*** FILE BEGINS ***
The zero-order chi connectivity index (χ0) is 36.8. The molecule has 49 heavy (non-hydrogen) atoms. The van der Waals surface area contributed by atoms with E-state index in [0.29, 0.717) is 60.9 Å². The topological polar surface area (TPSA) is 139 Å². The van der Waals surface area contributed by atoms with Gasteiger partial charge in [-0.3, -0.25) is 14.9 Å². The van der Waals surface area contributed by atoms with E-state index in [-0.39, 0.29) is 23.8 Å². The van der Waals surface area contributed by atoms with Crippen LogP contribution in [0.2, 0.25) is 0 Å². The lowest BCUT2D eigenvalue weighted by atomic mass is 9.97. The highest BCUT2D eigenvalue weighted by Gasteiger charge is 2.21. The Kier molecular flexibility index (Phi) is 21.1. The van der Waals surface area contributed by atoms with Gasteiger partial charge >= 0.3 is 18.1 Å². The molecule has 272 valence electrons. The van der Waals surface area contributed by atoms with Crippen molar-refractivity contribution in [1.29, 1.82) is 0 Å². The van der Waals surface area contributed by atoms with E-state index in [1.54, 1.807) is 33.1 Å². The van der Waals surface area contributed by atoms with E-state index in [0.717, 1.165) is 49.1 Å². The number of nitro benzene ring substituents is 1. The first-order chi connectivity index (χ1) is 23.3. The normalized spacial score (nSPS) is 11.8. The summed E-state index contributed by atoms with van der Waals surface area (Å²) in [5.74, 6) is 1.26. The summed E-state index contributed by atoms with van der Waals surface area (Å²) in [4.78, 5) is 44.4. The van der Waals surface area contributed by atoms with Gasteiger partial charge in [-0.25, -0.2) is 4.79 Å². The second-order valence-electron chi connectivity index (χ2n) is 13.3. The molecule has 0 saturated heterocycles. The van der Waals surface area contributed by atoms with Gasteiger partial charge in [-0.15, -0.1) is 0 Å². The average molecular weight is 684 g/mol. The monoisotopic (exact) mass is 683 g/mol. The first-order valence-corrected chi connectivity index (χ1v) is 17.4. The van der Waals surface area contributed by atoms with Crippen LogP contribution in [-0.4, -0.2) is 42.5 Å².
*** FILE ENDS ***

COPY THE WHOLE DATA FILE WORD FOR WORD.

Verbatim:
The zero-order chi connectivity index (χ0) is 36.8. The molecule has 49 heavy (non-hydrogen) atoms. The van der Waals surface area contributed by atoms with E-state index in [0.29, 0.717) is 60.9 Å². The topological polar surface area (TPSA) is 139 Å². The van der Waals surface area contributed by atoms with Gasteiger partial charge in [-0.3, -0.25) is 14.9 Å². The van der Waals surface area contributed by atoms with E-state index in [-0.39, 0.29) is 23.8 Å². The van der Waals surface area contributed by atoms with Crippen LogP contribution in [0.2, 0.25) is 0 Å². The lowest BCUT2D eigenvalue weighted by atomic mass is 9.97. The highest BCUT2D eigenvalue weighted by Gasteiger charge is 2.21. The Kier molecular flexibility index (Phi) is 21.1. The van der Waals surface area contributed by atoms with Gasteiger partial charge >= 0.3 is 18.1 Å². The molecule has 272 valence electrons. The van der Waals surface area contributed by atoms with Crippen molar-refractivity contribution in [1.29, 1.82) is 0 Å². The van der Waals surface area contributed by atoms with E-state index in [1.54, 1.807) is 33.1 Å². The van der Waals surface area contributed by atoms with E-state index in [0.717, 1.165) is 49.1 Å². The number of nitro benzene ring substituents is 1. The first-order chi connectivity index (χ1) is 23.3. The normalized spacial score (nSPS) is 11.8. The summed E-state index contributed by atoms with van der Waals surface area (Å²) in [5.74, 6) is 1.26. The summed E-state index contributed by atoms with van der Waals surface area (Å²) in [4.78, 5) is 44.4. The van der Waals surface area contributed by atoms with Gasteiger partial charge in [-0.25, -0.2) is 4.79 Å². The second-order valence-electron chi connectivity index (χ2n) is 13.3. The molecule has 0 saturated heterocycles. The van der Waals surface area contributed by atoms with Gasteiger partial charge in [-0.15, -0.1) is 0 Å². The average molecular weight is 684 g/mol. The monoisotopic (exact) mass is 683 g/mol. The first-order valence-corrected chi connectivity index (χ1v) is 17.4. The van der Waals surface area contributed by atoms with Crippen LogP contribution in [-0.4, -0.2) is 42.5 Å².